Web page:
Reuters editor names theater-shooting 'person of interest' on Twitter

To understand why Reuters Deputy Social Media Editor Matthew Keys has earned such a wide Twitter audience, scan through the last 72 hours or so of his tweets. He's been an invaluable process-journalism firehose about Aurora theater shooting suspect James Holmes, digging up photos of the alleged shooter's car, stories about investigations into his background and his spurned application to a Colorado shooting range.

Presumably out of the same duty to transparency, Keys tweeted the name of an "associate" of Holmes who police had been looking for:

Not everyone agreed with Keys' decision to tweet Lee's name. Keys tweeted that he reversed engineered Lee's identity from a blurry photo of his Facebook page broadcast on KDVR, which didn't share his name when it first reported police wanted to speak with him.
Lee is a student in the same doctoral program as Holmes was but is not a suspect in the shooting. Aurora Police Chief Daniel Oates said Lee's relationship to Holmes "was real inconsequential." Keys didn't reply to questions from Poynter about his decision.

Naming names has emerged as a meta-narrative in this awful story. Jim Holmes, a member of the Colorado Tea Party Patriots, was, let's say, not entirely sympathetic to ABC's Brian Ross, who linked him to the shootings Friday because of his name. “What kind of idiot makes that kind of statement?” Holmes asked The Daily Caller's Alex Pappas.

Holmes told TheDC that ABC News didn’t call him before going to air and he still hasn’t heard from them or received a direct apology. “No, not a thing,” he said.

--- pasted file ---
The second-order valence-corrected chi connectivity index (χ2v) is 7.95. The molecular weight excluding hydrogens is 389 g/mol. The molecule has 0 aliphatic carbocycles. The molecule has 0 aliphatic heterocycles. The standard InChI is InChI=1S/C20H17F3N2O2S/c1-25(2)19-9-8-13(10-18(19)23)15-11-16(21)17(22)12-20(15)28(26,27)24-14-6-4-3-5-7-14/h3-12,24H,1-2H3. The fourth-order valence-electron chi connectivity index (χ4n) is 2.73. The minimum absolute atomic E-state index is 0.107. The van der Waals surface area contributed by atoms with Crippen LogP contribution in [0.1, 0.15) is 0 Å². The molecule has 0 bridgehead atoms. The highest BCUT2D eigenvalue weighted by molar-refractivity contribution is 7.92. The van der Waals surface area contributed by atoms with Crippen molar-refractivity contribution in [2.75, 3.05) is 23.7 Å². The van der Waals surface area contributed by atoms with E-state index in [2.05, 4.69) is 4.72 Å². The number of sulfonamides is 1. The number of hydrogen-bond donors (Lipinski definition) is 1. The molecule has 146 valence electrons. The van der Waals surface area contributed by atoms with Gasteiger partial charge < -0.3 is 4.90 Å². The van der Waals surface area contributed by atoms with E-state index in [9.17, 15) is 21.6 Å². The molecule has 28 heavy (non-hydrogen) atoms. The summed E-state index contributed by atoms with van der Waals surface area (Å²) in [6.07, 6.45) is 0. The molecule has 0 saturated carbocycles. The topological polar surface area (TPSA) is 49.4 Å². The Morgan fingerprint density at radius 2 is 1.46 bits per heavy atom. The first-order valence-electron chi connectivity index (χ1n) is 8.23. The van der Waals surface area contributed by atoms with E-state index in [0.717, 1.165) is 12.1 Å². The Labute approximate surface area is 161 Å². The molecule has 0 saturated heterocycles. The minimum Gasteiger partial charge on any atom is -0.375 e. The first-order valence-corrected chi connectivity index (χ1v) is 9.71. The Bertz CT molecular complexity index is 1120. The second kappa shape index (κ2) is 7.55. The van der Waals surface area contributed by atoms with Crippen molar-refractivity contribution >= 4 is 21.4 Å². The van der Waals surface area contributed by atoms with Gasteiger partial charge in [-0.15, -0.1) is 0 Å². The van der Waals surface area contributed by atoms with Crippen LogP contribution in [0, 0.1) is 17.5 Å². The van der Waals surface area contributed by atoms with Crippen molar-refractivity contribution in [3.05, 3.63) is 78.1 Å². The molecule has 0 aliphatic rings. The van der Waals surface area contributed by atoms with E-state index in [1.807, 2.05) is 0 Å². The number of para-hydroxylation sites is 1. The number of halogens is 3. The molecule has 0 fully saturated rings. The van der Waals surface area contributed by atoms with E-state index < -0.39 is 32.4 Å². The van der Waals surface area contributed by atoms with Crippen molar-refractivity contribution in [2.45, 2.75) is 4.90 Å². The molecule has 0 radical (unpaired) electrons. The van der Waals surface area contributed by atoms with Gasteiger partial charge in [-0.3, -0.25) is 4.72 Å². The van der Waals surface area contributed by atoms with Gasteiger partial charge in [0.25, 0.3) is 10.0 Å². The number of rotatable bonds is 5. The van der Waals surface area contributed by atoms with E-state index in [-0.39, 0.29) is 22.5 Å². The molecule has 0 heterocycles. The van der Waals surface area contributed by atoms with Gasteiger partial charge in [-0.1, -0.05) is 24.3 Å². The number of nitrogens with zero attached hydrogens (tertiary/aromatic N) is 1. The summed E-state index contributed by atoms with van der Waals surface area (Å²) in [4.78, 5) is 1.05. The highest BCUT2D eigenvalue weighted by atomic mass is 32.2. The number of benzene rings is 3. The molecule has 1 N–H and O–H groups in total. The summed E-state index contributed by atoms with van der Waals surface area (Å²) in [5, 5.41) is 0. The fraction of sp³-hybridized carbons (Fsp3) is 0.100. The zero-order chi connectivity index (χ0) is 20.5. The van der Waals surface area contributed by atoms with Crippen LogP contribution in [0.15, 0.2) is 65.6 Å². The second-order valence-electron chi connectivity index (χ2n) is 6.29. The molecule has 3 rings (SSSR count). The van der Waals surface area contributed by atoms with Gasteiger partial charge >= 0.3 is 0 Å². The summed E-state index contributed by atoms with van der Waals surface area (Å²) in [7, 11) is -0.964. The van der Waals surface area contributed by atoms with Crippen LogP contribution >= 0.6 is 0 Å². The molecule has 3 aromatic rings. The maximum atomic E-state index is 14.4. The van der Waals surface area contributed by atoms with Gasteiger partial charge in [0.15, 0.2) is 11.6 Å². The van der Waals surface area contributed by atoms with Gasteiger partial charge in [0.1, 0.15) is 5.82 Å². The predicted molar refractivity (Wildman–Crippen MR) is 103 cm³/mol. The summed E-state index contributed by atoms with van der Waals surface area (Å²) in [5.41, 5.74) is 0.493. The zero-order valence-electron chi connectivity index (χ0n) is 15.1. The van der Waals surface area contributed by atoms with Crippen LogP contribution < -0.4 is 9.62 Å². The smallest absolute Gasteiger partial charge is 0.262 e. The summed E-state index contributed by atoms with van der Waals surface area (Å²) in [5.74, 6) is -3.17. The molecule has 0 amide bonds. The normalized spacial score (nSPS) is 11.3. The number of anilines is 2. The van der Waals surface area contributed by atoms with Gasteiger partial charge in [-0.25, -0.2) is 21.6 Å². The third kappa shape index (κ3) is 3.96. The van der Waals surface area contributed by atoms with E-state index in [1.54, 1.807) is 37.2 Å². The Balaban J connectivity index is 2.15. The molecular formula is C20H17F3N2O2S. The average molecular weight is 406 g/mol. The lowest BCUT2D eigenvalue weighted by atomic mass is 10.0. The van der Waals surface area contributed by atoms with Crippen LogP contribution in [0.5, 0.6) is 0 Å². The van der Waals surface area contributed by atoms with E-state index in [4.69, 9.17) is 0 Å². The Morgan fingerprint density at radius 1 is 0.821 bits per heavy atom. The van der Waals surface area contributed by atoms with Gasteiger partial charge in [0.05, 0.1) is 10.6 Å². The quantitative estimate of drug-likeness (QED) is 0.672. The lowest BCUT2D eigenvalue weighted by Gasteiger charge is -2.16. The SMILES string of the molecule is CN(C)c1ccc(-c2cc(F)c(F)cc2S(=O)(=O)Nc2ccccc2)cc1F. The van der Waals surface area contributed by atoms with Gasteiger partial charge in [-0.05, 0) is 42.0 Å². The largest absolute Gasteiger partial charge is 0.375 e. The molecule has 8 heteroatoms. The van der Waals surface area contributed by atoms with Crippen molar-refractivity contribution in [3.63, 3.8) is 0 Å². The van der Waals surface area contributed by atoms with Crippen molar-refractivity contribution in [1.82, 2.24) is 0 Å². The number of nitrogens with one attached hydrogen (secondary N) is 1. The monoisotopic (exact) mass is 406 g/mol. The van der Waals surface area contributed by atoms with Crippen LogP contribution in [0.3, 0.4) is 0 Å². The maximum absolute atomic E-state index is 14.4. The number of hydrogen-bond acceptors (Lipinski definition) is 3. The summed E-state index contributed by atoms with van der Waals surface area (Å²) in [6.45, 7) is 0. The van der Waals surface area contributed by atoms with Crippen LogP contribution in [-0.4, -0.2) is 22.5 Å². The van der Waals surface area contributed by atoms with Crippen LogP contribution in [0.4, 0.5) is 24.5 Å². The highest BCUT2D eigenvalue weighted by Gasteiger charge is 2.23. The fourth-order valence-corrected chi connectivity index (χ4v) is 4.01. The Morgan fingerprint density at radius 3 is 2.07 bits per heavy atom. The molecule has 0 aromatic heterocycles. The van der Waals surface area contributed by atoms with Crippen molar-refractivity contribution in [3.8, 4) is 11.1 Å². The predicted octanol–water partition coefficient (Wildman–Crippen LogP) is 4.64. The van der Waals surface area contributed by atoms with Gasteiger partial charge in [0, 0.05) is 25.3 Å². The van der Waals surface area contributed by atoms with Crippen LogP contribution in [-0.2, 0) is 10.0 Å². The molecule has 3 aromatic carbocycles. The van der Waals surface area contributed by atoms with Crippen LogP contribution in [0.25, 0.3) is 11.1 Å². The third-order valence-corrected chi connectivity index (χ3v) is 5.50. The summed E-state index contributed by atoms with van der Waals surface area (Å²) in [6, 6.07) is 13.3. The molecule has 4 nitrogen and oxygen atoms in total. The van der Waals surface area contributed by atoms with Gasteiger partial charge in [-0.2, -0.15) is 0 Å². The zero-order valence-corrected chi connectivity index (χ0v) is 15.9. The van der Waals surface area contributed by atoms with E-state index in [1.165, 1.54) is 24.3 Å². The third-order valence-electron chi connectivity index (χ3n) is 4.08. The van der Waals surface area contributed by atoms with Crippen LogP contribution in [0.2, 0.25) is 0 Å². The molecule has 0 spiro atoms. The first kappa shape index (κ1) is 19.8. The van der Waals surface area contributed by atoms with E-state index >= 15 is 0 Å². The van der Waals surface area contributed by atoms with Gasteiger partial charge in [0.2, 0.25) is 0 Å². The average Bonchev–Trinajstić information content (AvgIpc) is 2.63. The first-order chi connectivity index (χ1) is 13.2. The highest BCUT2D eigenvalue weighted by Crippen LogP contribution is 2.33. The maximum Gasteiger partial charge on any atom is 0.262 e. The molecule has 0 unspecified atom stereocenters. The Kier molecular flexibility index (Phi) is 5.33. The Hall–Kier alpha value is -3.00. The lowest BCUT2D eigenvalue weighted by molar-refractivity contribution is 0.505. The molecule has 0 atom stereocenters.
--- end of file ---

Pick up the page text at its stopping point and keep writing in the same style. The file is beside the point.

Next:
Swinging in the opposite direction: the reluctance of some in the media to even mention Holmes' name. In an editorial Friday, the Denver Post wrote that Holmes "clearly planned the massacre in such a way as to evoke the maximum amount of publicity."

His theatrical final entrance to "The Dark Knight Rises," as well as his phony, flashy machismo and his black ballistic garb — indeed, the entire life-imitating-art scenario that the shooter choreographed — all point to someone shouting for the public's attention. If it weren't part of our job as journalists, we would hesitate even to mention his name and thereby ratify his intentions.

And Roger Ebert, in a column about the shooting, advanced a similar theory:

I don’t know if James Holmes cared deeply about Batman. I suspect he cared deeply about seeing himself on the news.

Anderson Cooper tweeted he'd prefer to shield history from Holmes:

That's some consolation to Jordan Ghawi, whose sister Jessica was murdered in the shootings.

With much respect to Ghawi, whose pain I can't imagine and whose own commitment to transparency has contributed an important first-person account of the shooting, not naming a suspect in a crime this high-profile is a futile gesture. So I'm not surprised a politician signed up for it.

(That said, my own thinking is hardly settled on this point: Should we name victims of sex assaults? Should we refer to Holmes an "alleged" assailant? My former coworker Amanda Hess just wrote a piece about rape victims who have published the names of their assailants on social media, a barely explored frontier of journalistic probity.)

But I'll go ahead and say journalists don't get to make the call about using Holmes' name. I suspect Cooper's view is evinced in this New York Times piece by Erica Goode and Dan Frosch, which portrays the victims without naming Holmes. That's sensitive, and arguably eases the horrible burden on their families. But it reflects discretion, not the conceit that you can affect history through your work. Moreover, not naming Holmes is a low-cost stance, morally, since several news organizations are reporting granular information about him, including Cooper's employer.

Related: KSAT honors Jessica Ghawi with sportscaster title (San Antonio Express-News) | How news spread of Colorado theater shooting | Details about Colorado shooter too important to tweet incrementally | How to approach sources on Twitter when covering tragedies like the Colorado shooting

  • Andrew Beaujon

    Andrew Beaujon reported on the media for Poynter from 2012 to 2015. He was previously arts editor at and managing editor of Washington City Paper. He's the author of the 2006 book "Body Piercing Saved My Life," about Christian rock and evangelical Christian culture.


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